Samples were prepared in the same manner as that in Example 1 except that the binder of Example 1 was changed to each of the binders having the following Tg's, and evaluated.

1) Tg=−10° C.

2) Tg=5° C.

3) Tg=40° C.

4) 1/1 Blend of binders having Tg=20° C. and Tg=80° C.

5) Tg=70° C.

As a result, when the binder of 1) was used, substantially the same results as in Example 1 were obtained except that the color tone change slightly became significant. It was also revealed that, when the binder of 2), 3) or 4) was used, superior silver color tone and color tone change similar to those obtained in Example 1 could be obtained by the combinations of the present invention. It was further revealed that, when the binder of 5) was used, substantially the same results as in Example 1 were obtained except that the image density was slightly reduced.

It was observed that the binders of 3), 4) and 5), in particular, provided further improved color tone change compared with the corresponding samples in Example 1.

Example 3 Preparation of Silver Halide Emulsion 4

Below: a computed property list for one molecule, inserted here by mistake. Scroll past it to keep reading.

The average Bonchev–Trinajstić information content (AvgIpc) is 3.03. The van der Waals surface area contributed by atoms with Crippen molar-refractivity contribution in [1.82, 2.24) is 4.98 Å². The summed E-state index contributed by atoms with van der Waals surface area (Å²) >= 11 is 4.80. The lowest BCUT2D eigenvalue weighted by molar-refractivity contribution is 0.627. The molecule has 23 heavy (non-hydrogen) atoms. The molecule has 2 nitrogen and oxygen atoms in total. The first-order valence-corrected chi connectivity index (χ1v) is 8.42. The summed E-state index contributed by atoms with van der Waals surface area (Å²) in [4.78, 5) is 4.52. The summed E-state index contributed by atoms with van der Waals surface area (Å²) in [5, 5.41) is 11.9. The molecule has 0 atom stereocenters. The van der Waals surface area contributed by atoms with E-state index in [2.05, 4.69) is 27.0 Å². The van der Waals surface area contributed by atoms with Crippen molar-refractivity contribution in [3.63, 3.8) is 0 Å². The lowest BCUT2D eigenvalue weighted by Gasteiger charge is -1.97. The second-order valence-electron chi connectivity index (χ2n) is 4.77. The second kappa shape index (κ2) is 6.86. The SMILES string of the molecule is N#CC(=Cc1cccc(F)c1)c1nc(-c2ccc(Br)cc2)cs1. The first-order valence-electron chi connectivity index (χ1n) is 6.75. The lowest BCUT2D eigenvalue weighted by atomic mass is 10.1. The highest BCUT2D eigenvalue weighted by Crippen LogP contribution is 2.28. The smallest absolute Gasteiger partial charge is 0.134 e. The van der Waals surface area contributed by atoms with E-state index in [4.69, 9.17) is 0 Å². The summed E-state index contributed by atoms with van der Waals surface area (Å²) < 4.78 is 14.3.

1421 ml of distilled water was added with 8.0 ml of a 1 weight % potassium bromide solution, and further added with 8.2 ml of 1 N nitric acid and 20 g of phthalized gelatin. Separately, Solution A was prepared by adding distilled water to 37.04 g of silver nitrate to dilute it to 159 ml, and Solution B was prepared by diluting 32.6 g of potassium bromide with distilled water to a volume of 200 ml. To the aforementioned mixture maintained at 37° C. and stirred in a titanium-coated stainless steel reaction vessel, the whole volume of Solution A was added by the control double jet method over 1 minute at a constant flow rate while pAg was maintained at 8.1. Solution B was also added by the control double jet method. Then, the mixture was added with 30 ml of 3.5 weight % aqueous hydrogen peroxide solution, and further added with 36 ml of a 3 weight % aqueous solution of benzimidazole. Separately, Solution A2 was prepared by diluting Solution A with distilled water to a volume of 317.5 ml, and Solution B2 was prepared by dissolving tripotassium hexachloroiridate in Solution B in such an amount that its final concentration should become 1×10−4 mole per mole of silver, and diluting the obtained solution with distilled water to a volume twice as much as the volume of Solution B, 400 ml. The whole volume of Solution A2 was added to the mixture again by the control double jet method over 10 minutes at a constant flow rate while pAg was maintained at 8.1. Solution B2 was also added by the control double jet method. Then, the mixture was added with 50 ml of a 0.5 weight % solution of 5-methyl-2-mercapto-benzimidazole in methanol. After pAg was raised to 7.5 with silver nitrate, the mixture was adjusted to pH 3.8 using 1 N sulfuric acid, and the stirring was stopped. Then, the mixture was subjected to precipitation, desalting and washing with water, added with 3.5 g of deionized gelatin and 1 N sodium hydroxide to be adjusted to pH 6.0 and pAg of 8.2 to form a silver halide dispersion.